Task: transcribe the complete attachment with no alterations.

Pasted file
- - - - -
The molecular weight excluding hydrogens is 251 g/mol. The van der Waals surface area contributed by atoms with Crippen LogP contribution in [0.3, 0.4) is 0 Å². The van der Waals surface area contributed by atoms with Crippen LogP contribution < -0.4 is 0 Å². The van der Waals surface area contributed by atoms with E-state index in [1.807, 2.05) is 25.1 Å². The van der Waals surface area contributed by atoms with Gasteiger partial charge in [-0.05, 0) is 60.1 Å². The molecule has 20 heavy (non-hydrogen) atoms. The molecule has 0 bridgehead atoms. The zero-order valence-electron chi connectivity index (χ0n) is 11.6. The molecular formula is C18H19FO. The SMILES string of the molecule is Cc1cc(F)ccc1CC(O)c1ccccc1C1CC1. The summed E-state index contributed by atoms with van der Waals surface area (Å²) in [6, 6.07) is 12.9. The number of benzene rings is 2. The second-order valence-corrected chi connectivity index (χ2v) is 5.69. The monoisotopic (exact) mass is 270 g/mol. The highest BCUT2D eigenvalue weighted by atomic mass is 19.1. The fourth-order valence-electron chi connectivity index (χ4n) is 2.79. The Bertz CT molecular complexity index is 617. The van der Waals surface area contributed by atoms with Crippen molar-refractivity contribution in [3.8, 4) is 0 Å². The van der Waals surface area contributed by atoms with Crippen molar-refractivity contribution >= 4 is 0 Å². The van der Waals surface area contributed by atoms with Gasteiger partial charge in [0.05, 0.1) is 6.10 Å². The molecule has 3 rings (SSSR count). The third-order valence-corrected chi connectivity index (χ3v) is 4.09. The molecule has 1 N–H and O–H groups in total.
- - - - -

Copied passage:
The molecular weight excluding hydrogens is 251 g/mol. The van der Waals surface area contributed by atoms with Crippen LogP contribution in [0.3, 0.4) is 0 Å². The van der Waals surface area contributed by atoms with Crippen LogP contribution < -0.4 is 0 Å². The van der Waals surface area contributed by atoms with E-state index in [1.807, 2.05) is 25.1 Å². The van der Waals surface area contributed by atoms with Gasteiger partial charge in [-0.05, 0) is 60.1 Å². The molecule has 20 heavy (non-hydrogen) atoms. The molecule has 0 bridgehead atoms. The zero-order valence-electron chi connectivity index (χ0n) is 11.6. The molecular formula is C18H19FO. The SMILES string of the molecule is Cc1cc(F)ccc1CC(O)c1ccccc1C1CC1. The summed E-state index contributed by atoms with van der Waals surface area (Å²) in [6, 6.07) is 12.9. The number of benzene rings is 2. The second-order valence-corrected chi connectivity index (χ2v) is 5.69. The monoisotopic (exact) mass is 270 g/mol. The highest BCUT2D eigenvalue weighted by atomic mass is 19.1. The fourth-order valence-electron chi connectivity index (χ4n) is 2.79. The Bertz CT molecular complexity index is 617. The van der Waals surface area contributed by atoms with Crippen molar-refractivity contribution in [3.8, 4) is 0 Å². The van der Waals surface area contributed by atoms with Crippen molar-refractivity contribution >= 4 is 0 Å². The van der Waals surface area contributed by atoms with Gasteiger partial charge in [0.05, 0.1) is 6.10 Å². The molecule has 3 rings (SSSR count). The third-order valence-corrected chi connectivity index (χ3v) is 4.09. The molecule has 1 N–H and O–H groups in total.